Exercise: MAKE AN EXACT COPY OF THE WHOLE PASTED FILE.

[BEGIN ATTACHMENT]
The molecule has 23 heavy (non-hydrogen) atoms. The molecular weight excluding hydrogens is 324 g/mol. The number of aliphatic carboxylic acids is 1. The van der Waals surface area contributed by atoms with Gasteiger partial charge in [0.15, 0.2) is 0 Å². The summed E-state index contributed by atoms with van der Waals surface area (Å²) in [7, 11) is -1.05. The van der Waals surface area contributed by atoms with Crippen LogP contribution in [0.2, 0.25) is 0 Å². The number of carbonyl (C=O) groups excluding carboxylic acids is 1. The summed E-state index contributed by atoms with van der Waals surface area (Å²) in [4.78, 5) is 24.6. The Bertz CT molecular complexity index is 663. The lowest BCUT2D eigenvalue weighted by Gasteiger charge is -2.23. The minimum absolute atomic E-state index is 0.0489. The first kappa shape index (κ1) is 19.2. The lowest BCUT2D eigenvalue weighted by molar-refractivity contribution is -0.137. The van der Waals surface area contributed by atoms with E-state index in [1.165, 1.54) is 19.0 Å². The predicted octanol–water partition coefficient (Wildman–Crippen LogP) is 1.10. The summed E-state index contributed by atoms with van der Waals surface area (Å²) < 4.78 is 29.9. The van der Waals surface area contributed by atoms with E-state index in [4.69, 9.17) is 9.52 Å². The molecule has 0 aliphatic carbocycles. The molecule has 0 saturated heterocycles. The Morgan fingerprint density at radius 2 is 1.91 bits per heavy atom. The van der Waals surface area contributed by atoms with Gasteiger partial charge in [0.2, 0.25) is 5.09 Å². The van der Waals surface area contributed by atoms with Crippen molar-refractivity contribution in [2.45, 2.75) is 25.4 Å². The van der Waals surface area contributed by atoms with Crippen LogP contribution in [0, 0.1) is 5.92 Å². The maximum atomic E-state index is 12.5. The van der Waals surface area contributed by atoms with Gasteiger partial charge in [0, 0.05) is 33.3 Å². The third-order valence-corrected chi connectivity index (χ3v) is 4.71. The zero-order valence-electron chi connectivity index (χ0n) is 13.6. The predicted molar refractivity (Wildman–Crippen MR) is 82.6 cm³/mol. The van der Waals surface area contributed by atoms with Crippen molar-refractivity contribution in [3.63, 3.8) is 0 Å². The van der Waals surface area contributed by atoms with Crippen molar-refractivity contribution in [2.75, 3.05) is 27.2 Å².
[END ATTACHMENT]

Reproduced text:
The molecule has 23 heavy (non-hydrogen) atoms. The molecular weight excluding hydrogens is 324 g/mol. The number of aliphatic carboxylic acids is 1. The van der Waals surface area contributed by atoms with Gasteiger partial charge in [0.15, 0.2) is 0 Å². The summed E-state index contributed by atoms with van der Waals surface area (Å²) in [7, 11) is -1.05. The van der Waals surface area contributed by atoms with Crippen LogP contribution in [0.2, 0.25) is 0 Å². The number of carbonyl (C=O) groups excluding carboxylic acids is 1. The summed E-state index contributed by atoms with van der Waals surface area (Å²) in [4.78, 5) is 24.6. The Bertz CT molecular complexity index is 663. The lowest BCUT2D eigenvalue weighted by Gasteiger charge is -2.23. The minimum absolute atomic E-state index is 0.0489. The first kappa shape index (κ1) is 19.2. The lowest BCUT2D eigenvalue weighted by molar-refractivity contribution is -0.137. The van der Waals surface area contributed by atoms with E-state index in [1.165, 1.54) is 19.0 Å². The predicted octanol–water partition coefficient (Wildman–Crippen LogP) is 1.10. The summed E-state index contributed by atoms with van der Waals surface area (Å²) < 4.78 is 29.9. The van der Waals surface area contributed by atoms with E-state index in [4.69, 9.17) is 9.52 Å². The molecule has 0 aliphatic carbocycles. The molecule has 0 saturated heterocycles. The Morgan fingerprint density at radius 2 is 1.91 bits per heavy atom. The van der Waals surface area contributed by atoms with Gasteiger partial charge in [0.2, 0.25) is 5.09 Å². The van der Waals surface area contributed by atoms with Crippen molar-refractivity contribution in [2.45, 2.75) is 25.4 Å². The van der Waals surface area contributed by atoms with Crippen LogP contribution in [0, 0.1) is 5.92 Å². The maximum atomic E-state index is 12.5. The van der Waals surface area contributed by atoms with Gasteiger partial charge in [0, 0.05) is 33.3 Å². The third-order valence-corrected chi connectivity index (χ3v) is 4.71. The zero-order valence-electron chi connectivity index (χ0n) is 13.6. The predicted molar refractivity (Wildman–Crippen MR) is 82.6 cm³/mol. The van der Waals surface area contributed by atoms with Crippen molar-refractivity contribution in [3.63, 3.8) is 0 Å². The van der Waals surface area contributed by atoms with Crippen molar-refractivity contribution in [2.75, 3.05) is 27.2 Å².